PRIN 2008

2010 - 2012
Title: 
Physico-chemical and modeling methods for the study of proteins in oxalate patina and paintings.
Principal Investigator: 
Emilia Bramanti
Project type: 
National

Abstract

Protein-based paint media derive from animal sources and include glues (collagen from tissue), glair and ‘tempera' (egg white and egg yolk respectively) and milk (a
mixture of globular proteins, casein and sugars). These binding media with pigments have been used for the execution of paintings and polychromy, as varnish and
for the conservation of paintings. Assessing the chemical composition and the state of conservation associated with aging of these proteinaceous media in the
presence or not of common pigments is pivotal for elucidating the origin of an unknown work and for the design of optimum conservation/restoration plans. There is
little doubt that proteins are targets for radicals and other oxidants in the environment. The chemistry of reaction of a large number of different radicals with amino
acids, peptides, and proteins has been elucidated in vivo, but extensive difficulties are associated with the analysis of proteins in art materials and these include the
low concentration of organic material relative to inorganic pigments and other compounds, the chemical complexity of organic materials which are rarely pure, often
degraded and deteriorated, and their chemical reactivity, which may be poorly understood. Moreover, no data are reported on the role of proteins on the oxalate film
formation, found both in paints and in marble operas, though an interesting correlation has been found between protein content and oxalic acid recovery in several
samples.
Thus, the development of novel physico-chemical methodologies and modelling approaches for the characterization of protein components in paints and their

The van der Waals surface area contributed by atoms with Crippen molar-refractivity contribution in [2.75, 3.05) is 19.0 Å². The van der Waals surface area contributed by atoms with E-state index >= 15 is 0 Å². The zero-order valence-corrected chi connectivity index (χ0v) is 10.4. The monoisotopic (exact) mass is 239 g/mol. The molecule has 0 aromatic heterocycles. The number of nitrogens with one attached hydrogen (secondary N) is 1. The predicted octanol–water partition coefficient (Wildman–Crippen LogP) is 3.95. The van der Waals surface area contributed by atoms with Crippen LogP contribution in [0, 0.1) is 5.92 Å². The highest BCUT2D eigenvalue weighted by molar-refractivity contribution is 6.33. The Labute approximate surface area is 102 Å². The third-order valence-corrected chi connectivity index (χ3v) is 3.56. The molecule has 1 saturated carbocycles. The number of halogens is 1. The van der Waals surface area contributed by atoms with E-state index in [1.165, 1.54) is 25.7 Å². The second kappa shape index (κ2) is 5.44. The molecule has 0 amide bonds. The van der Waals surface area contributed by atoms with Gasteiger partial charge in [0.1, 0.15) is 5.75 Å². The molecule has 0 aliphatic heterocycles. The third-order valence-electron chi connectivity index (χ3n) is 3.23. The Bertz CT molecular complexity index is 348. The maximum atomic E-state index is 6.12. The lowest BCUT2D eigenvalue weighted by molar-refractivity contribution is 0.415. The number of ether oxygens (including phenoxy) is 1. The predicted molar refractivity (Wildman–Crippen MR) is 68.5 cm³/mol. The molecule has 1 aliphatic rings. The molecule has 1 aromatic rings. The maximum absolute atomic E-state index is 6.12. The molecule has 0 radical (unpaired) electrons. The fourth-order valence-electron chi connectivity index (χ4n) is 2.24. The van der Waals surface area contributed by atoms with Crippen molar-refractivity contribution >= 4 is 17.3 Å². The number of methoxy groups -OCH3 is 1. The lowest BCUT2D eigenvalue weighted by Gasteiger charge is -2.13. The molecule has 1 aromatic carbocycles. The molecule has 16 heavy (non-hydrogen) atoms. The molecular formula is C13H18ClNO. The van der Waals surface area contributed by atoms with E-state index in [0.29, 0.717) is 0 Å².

degradation products due to aging and photo-oxidative processes, as well as for the study of the origin of oxalate films, is crucial. Furthermore, the
identification/determination/characterization of stable portions of proteins during aging/degradation processes is fundamental for the production of specific
antibodies and the development of immunological procedures for in-situ immunostaining. This suggests the need of conservative extraction procedure, alternative to
hydrolysis, followed by suitable separation and purification methods.
The IPCF unit has all expertise in thermoanalytical, analytical and modelling methods required to achieve these goals.
In this project the IPCF unit (UR3) will investigate reference samples of proteins typically found in paints as binders (egg proteins, caseins and collagen), in mixture
or not with metals and pigments, and their degradation products after photo-oxidative/aging process in solid state and in solutions. Real samples provided by UR1
and UR2 will be characterized. We aim to optimize analytical methods and procedures in thermogravimetry (TG), thermomechanical analysis (TMA), differential
scanning calorimetry (DSC), liquid chromatography (LC), infrared spectroscopy (FTIR) and modelling approaches. In particular, the UR3 milestones in this project
will include:
1)Study of the mechanism of formation of oxalate films in works of art: development and testing of theoretical models. Experimental design on aminoacid and protein
solutions and dried protein films. Analysis of real samples.
2)Effects of ageing and degradation, due to exposure to light, thermal cycles, oxygen, NOx or other pollutant gases, of lysozyme, ovalbumin, caseins, collagen, in
mixture or not with metals (copper, mercury), pigment model (azurite and cinnabar), and/or sugars, and or inorganic compounds (gypsum and calcium carbonate).
Study of the role of metals, inorganic constituents and sugars in cross-linking processes that occur during degradation, transformation and oxidative processes of the
protein matrix.
3)Development of mild extraction methods for the proteins of interest coupled to methods in liquid chromatography focused on the identification of peptide/polypeptide portions newly exposed during protein denaturation/aging. These degradation markers will be purified and designed for proteomic analysis (UR2) and antibody production for immunochemical methods (UR1).